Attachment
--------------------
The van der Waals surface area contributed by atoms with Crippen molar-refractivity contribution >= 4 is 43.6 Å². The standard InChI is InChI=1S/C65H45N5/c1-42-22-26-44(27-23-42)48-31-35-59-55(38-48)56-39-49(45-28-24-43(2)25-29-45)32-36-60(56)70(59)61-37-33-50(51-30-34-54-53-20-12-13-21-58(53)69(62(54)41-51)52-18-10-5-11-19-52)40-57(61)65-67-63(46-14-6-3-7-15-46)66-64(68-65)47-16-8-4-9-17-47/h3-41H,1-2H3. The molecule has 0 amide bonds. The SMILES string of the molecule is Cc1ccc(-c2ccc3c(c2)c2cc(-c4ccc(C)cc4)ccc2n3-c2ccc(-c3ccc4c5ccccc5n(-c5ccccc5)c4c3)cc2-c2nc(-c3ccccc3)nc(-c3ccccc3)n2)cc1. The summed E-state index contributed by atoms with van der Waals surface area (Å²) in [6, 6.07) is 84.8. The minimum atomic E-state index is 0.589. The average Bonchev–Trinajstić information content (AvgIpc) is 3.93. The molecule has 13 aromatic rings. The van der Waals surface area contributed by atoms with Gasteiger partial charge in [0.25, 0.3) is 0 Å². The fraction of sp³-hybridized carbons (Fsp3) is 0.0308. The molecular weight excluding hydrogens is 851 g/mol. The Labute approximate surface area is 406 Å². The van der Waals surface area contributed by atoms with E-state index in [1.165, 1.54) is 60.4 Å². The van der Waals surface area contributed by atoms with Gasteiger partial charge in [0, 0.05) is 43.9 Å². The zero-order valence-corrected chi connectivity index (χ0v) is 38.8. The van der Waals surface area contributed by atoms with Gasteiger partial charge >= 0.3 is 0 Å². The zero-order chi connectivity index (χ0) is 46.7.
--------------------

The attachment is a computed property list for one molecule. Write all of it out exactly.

The van der Waals surface area contributed by atoms with Crippen molar-refractivity contribution >= 4 is 43.6 Å². The standard InChI is InChI=1S/C65H45N5/c1-42-22-26-44(27-23-42)48-31-35-59-55(38-48)56-39-49(45-28-24-43(2)25-29-45)32-36-60(56)70(59)61-37-33-50(51-30-34-54-53-20-12-13-21-58(53)69(62(54)41-51)52-18-10-5-11-19-52)40-57(61)65-67-63(46-14-6-3-7-15-46)66-64(68-65)47-16-8-4-9-17-47/h3-41H,1-2H3. The molecule has 0 amide bonds. The SMILES string of the molecule is Cc1ccc(-c2ccc3c(c2)c2cc(-c4ccc(C)cc4)ccc2n3-c2ccc(-c3ccc4c5ccccc5n(-c5ccccc5)c4c3)cc2-c2nc(-c3ccccc3)nc(-c3ccccc3)n2)cc1. The summed E-state index contributed by atoms with van der Waals surface area (Å²) in [6, 6.07) is 84.8. The minimum atomic E-state index is 0.589. The average Bonchev–Trinajstić information content (AvgIpc) is 3.93. The molecule has 13 aromatic rings. The van der Waals surface area contributed by atoms with Gasteiger partial charge in [0.25, 0.3) is 0 Å². The fraction of sp³-hybridized carbons (Fsp3) is 0.0308. The molecular weight excluding hydrogens is 851 g/mol. The Labute approximate surface area is 406 Å². The van der Waals surface area contributed by atoms with E-state index in [1.165, 1.54) is 60.4 Å². The van der Waals surface area contributed by atoms with Gasteiger partial charge in [0, 0.05) is 43.9 Å². The zero-order valence-corrected chi connectivity index (χ0v) is 38.8. The van der Waals surface area contributed by atoms with Gasteiger partial charge >= 0.3 is 0 Å². The zero-order chi connectivity index (χ0) is 46.7.